Elizabeth Churchill, Melissa Cefkin, Bob Irwin, Robbie Floyd, Lucy Suchman, Jeanette Blomberg, Susan Stucky
It is with great sadness that we report on Brigitte (Gitti) Jordan’s death; Gitti died on May 24, 2016, at her home in La Honda, California, surrounded by loved ones. She was 78.
While the influence of anthropology and the practice of ethnography may seem very familiar to us in the HCI and technology design world today, it was not always so. During the 1980s and 1990s, a number of trailblazing researchers laid the groundwork for what we now take for granted when it comes to methods for understanding human activities with and around technologies. Gitti was one of those trailblazers. Her worldview was broad, but she always put people and their interests at the center, whether she was studying childbirth, the use of productivity tools, or autonomous vehicles. Her field sites included village huts, corporate research labs, and virtual worlds.
One of the pioneers of business and corporate ethnography, and what we now call design ethnography, Gitti always emphasized grounding design, and especially technology design, by understanding people’s everyday landscapes, their needs, values, behaviors, and settings. Although SIGCHI and Interactions were not among Gitti’s intellectual and publishing homes, she certainly had an influence on a number of people and projects that are part of the SIGCHI canon. Gitti coined the term “lifescapes of the future” and consistently used research on what is happening now to speculate about the changes that are likely to be wrought by the introduction of new technologies.
Gitti’s curiosity about technologies in use by consumers, but also by technologists, went back a long way, and throughout her career she sustained an engaged yet highly critical relationship with computer modelers, cognitive scientists, and artificial intelligence researchers. Her master’s thesis in 1971 explored how computer simulations might be better exploited by anthropologists. The thesis, Diffusion, Models and Computer Analysis: A Simulation of the Diffusion of Innovations, earned her an M.A. in 1971 from Sacramento State College.
Gitti’s Ph.D. was based at the University of California, Irvine, where she engaged deeply with developments in ethnomethodology and conversational analysis, emerging thinking in cognition (now known as situated and distributed cognition), learning theory, and more. She also furthered her interest in computer science, taking a course with the young professor John Seely Brown, who went on to lead Xerox PARC (Palo Alto Research Center) and who, when there, invited Gitti to join PARC. At PARC, Gitti worked with Lucy Suchman, Jeanette Blomberg, Julian Orr, and other pioneers to advance the contributions of anthropological and ethnographic study of complex technology. At the same time, she became a senior researcher at the Institute for Research on Learning (IRL), where she played a central role in establishing IRL’s depth of focus and understanding of processes of social learning wherever it is found. Gitti led numerous teams through rich and challenging projects in corporate workplace settings to examine and help support meaningful knowledge economies. Gitti had a keen interest in methodology, leading regular interaction analysis labs at both PARC and IRL.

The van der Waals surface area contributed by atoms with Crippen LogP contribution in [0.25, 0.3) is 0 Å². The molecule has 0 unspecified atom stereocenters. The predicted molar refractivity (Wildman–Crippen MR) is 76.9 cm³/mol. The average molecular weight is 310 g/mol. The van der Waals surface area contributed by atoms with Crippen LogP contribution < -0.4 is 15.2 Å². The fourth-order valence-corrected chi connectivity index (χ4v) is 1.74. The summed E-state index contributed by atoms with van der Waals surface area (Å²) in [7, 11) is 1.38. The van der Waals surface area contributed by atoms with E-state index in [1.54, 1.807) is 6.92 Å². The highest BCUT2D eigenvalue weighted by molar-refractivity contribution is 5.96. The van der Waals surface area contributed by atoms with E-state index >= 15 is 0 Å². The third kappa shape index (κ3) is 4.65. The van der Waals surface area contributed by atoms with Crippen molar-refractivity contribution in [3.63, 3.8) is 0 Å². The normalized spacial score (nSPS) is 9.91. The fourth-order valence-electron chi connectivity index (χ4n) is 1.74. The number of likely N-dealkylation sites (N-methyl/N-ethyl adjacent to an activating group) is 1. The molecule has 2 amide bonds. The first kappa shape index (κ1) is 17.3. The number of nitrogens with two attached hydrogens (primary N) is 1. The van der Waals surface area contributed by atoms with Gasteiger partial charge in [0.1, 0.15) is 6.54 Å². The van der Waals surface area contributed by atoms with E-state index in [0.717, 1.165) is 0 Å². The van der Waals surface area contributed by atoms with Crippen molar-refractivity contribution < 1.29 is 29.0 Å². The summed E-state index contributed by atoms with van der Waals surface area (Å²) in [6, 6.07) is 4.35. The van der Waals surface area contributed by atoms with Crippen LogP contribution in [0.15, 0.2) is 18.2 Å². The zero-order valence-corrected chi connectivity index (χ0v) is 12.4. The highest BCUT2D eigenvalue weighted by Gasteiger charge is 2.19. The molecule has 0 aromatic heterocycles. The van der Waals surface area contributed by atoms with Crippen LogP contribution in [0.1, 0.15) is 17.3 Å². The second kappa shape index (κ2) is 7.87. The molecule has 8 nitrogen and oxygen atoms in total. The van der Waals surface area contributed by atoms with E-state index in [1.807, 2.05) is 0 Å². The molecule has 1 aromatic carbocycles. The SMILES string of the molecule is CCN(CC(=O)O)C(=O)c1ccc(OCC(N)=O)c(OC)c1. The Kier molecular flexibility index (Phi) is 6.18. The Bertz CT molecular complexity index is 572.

In the last years of her life, she consulted to the Nissan Research Center in Silicon Valley, a lab led by artificial intelligence scientists and roboticists aiming to develop autonomous vehicles. In this environment, Gitti insisted on the need to dedicate equal, if not more, attention to the human implications of this emerging technology.
Gitti had boundless curiosity, great warmth, and an encouraging style. Her standards regarding ideas and empirical realities and their interactions were high and exacting. Again and again people point to her as the reason they are doing what they are doing—and more important, for finding and rekindling their sense of excitement and importance in the work that they do. She was respected, admired, and loved by her colleagues, family, and friends, and her multiple legacies will live on as others continue to carry forward her work in the major fields she helped to found.
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